Johnson County debates $1 million loan for affordable housing in Shawnee

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SHAWNEE, Kan. – Johnson County may soon invest in a new affordable housing complex in Shawnee.

Next week the Board of County Commissioners (BOCC) will consider issuing a $1million loan to support the construction of the Hedge Lane flats.

The apartment complex is a joint venture between Sunflower Development Group and Consolidated Housing Solutions. The developers intend to create a 144-unit apartment complex near 75th Street and the K-7 highway in Shawnee.

Due to rising inflation and additional labor and material costs, developers are looking for a loan to cover a project funding shortfall. If approved, the county loan would cover about 3% of the $30.5 million project.

Jay Leipzig, director of planning, housing and community development, said developers have secured support from the Low-Income Housing Tax Credit (LIHTC) and have gone through all approval processes with the city. from Shawnee.

“It’s also a chance to create long-term affordable housing. There is a 15-year note associated with the tax credits. It would be an interest-free, amortization-free loan for this project,” Leipzig said.

Leipzig said at the end of the 15-year term there would be an $850,000 balloon on the property that could be assumed by a new buyer to extend the affordability period for future tenants.

All units in the complex will be dedicated to social housing. The developer intends to offer 42 one-bedroom units, 80 two-bedroom units and 22 three-bedroom units.

The project is considered labor housing, which means the tenants would be people who earn less than 60% of the area’s median family income.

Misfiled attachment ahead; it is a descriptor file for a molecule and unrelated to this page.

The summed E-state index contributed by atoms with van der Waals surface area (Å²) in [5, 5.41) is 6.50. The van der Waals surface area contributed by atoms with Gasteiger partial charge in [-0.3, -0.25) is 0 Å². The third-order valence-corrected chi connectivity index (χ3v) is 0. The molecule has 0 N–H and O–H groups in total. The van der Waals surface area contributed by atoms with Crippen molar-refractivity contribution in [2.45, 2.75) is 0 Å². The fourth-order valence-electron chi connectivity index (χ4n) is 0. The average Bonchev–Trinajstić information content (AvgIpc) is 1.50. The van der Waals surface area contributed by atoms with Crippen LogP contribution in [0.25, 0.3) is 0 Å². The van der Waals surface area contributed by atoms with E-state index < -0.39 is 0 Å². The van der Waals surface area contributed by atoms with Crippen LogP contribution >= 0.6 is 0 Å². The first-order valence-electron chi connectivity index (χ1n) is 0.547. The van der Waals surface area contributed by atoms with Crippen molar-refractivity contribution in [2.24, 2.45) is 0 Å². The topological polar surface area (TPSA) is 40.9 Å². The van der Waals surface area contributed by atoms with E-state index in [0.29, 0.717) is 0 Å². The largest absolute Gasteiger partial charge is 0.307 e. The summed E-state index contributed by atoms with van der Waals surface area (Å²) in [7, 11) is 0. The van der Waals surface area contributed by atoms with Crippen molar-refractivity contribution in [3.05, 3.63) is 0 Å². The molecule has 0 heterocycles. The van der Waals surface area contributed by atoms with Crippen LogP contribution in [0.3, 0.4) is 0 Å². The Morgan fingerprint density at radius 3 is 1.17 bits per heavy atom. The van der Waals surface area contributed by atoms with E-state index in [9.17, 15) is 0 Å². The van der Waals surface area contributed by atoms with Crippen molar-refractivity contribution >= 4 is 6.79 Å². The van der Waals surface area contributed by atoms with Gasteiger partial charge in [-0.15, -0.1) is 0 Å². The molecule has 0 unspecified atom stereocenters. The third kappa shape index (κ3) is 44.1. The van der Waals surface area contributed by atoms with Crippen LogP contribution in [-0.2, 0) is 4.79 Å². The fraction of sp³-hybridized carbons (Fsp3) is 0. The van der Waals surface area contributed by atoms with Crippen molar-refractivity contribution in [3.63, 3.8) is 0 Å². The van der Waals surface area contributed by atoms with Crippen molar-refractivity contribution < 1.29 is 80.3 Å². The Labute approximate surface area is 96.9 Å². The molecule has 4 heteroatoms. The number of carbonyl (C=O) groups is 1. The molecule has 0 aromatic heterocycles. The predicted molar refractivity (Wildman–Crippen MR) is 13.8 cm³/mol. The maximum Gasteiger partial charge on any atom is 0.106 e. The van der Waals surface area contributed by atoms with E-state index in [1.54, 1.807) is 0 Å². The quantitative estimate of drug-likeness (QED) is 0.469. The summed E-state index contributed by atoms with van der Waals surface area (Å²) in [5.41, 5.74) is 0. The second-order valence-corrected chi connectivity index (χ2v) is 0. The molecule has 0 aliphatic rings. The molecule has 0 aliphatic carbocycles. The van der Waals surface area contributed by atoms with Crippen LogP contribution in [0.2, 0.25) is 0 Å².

Deputy Director of Housing Services Jessica Hotaling said rent caps are set each year by the Department of Housing and Urban Development (HUD), but estimates a one-bedroom unit would cost around $1,100. and a two-bedroom unit would cost around $1,300.

Commissioner Janeé Hanzlick said the investment will give county residents more options for using housing choice vouchers.

“Our $1 million loan could have impacts in the years to come on our ability to have our workforce here in Johnson County,” Hanzlick said.

According to county documents, between January 2020 and December 31, 2022, the county is expected to lose approximately 349 Housing Choice Voucher (HCV) units. Hotaling said nearly 700 people in the county are currently on a waiting list to receive HCV.

“We’re not just losing good properties, but we’re losing market-priced affordable housing because all of these apartments in Mission, Merriam, Overland Park come off the tax roll. Then we develop all those jobs,” Commissioner Becky Fast said. “We are moving in a direction that will force this commission to make housing a priority.”

Fast also expressed interest in the county developing a housing trust fund to address future housing needs.

Commissioner Charlotte O’Hara raised concerns about other developers seeking loans or inducements from the county in the future if this loan is approved.

“It will set a precedent and it will bring other projects to the county as it helps the down payment [for the developer]”, said O’Hara. “I would be very interested to know how much money this developer actually invests in it, because this million dollars will close the gap in terms of its cash investment.

The BOCC is due to vote on the loan issuance at the next regular board meeting on Thursday, May 26.

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